• The Department of Homeland Security and the Social Security Administration would share “no-match” information to find false Social Security numbers.
  • Audits would serve as an additional check on employer compliance with the system.
  • Stiff penalties would be imposed on employers who break the law.

The temporary worker program:  The proposed bill creates a guest worker program with “Y visas” that allow up to 400,000 temporary workers to enter the country for up to three, two-year terms with a one-year stay in their home countries required between each term.

  • Requires U.S. employers to advertise the job in the U.S. at a competitive wage before hiring a temporary worker.
  • Provides additional labor protections for temporary worker program participants.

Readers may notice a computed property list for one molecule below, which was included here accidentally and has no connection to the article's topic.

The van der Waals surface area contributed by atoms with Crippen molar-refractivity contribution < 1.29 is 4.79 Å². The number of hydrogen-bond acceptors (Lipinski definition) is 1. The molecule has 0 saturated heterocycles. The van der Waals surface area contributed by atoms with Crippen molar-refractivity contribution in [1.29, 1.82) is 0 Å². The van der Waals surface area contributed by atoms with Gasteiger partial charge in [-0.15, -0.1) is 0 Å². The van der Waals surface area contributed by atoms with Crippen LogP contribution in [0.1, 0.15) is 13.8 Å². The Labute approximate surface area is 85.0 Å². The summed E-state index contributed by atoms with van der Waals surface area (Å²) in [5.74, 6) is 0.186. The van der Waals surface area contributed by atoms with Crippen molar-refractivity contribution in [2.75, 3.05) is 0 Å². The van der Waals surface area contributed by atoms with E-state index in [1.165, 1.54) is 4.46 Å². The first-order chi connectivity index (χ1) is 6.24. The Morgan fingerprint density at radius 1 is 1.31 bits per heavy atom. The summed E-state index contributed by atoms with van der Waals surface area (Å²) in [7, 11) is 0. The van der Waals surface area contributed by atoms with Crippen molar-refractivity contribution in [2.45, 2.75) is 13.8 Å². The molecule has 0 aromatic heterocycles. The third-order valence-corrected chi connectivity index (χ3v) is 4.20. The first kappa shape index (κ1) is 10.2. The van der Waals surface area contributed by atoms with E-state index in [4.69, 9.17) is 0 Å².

• Requires temporary workers who want to bring their immediate family to show that they have the financial means to support them and that they are covered by health insurance.
  • Creates a separate seasonal agriculture component.

Border Security and Worksite-enforcement: (NOTE: before a temporary worker program is implemented, the following procedures must be implemented).

  • Hiring 18,000 new border patrol agents.
  • Erecting 200 miles of vehicle barriers and 370 miles of fencing between the U.S.-Mexico.
  • Erecting 70 ground-based radar and camera towers along the southern border.
  • Deploying four unmanned aerial vehicles and supporting systems.
  • Ending the program in which illegal immigrants are released upon apprehension.
  • Providing for the detention of up to 27,500 aliens per day on an annual basis.
  • Using secure and effective identification tools to prevent unauthorized work.

Other provisions:

  • Accelerated English and civic requirements, i.e., all transactions handled in English.
  • Legal immigrants not permitted to “bring over” relatives outside immediate family.
  • Visas for parents of U.S. citizens are capped. –Residency for siblings and adult children of U.S. citizens and green card holders are eliminated.
  • The Diversity Lottery Program, which grants 50,000 green cards per year through random chance, is ended.